Samuel Sebastian Wesley received great reviews for his conding at Gloucester’s annual Three Choir Festivals in 1865. An critic in The Musical Times wrote in the October issue:
We have said nothing of the orchestra during these performances, for in truth the perfect manner in which the whole of the instrumental portions of the works were performed left us nothing to comment upon. The band, indeed, comprising the oldest and most accomplished artists in the metropolis, proved the very beest friends of the conductor, a fact which he tacitly admitted by occasionally laying down his baton, and becoming an attentive and admiring auditor.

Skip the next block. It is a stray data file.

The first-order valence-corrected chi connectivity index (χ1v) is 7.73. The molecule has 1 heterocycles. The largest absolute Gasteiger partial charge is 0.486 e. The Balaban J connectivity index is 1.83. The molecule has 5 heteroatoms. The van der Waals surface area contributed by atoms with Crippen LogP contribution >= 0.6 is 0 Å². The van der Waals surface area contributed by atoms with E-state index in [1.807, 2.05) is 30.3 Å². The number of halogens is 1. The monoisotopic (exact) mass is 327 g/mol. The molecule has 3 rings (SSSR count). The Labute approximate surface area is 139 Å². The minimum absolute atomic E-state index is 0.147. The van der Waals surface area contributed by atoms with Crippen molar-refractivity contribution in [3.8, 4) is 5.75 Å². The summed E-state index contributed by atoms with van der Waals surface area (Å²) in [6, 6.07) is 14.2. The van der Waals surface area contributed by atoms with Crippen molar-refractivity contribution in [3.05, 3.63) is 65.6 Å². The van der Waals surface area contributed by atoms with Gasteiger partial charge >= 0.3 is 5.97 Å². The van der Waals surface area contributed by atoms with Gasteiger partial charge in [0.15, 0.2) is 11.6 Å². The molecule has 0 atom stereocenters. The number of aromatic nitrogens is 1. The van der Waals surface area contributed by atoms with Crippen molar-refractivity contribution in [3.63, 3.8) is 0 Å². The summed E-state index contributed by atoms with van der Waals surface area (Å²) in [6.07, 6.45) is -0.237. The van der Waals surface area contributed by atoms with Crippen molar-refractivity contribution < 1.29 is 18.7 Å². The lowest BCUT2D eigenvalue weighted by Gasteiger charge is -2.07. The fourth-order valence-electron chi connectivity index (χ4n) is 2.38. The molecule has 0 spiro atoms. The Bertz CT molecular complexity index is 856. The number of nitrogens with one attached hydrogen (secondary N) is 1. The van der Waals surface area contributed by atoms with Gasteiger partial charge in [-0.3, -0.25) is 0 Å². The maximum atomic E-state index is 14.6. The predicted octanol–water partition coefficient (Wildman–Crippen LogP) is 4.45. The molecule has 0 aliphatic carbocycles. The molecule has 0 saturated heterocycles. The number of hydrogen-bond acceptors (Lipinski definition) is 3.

However, some years later (1), a new light was shed on the scenario:
There were lay clerks from Gloucester who knew “the Doctor.” How they smile at the mention of his (Wesley’s)name. Here is an old Festival story. A rehearsal of the overture to “Zampa” was in progress. The band had played the final chord and yet the baton was still in action. The principle violin went up to the conductor and said: “We’ve finished Doctor.” “Finished! why I have twelve more bars.”
(1) Printed in The Musical Times, October 1899.
Cited in: Scholes, Percy (1947) The Mirror of Music. London: Novello & Company, vol. 1, p. 379.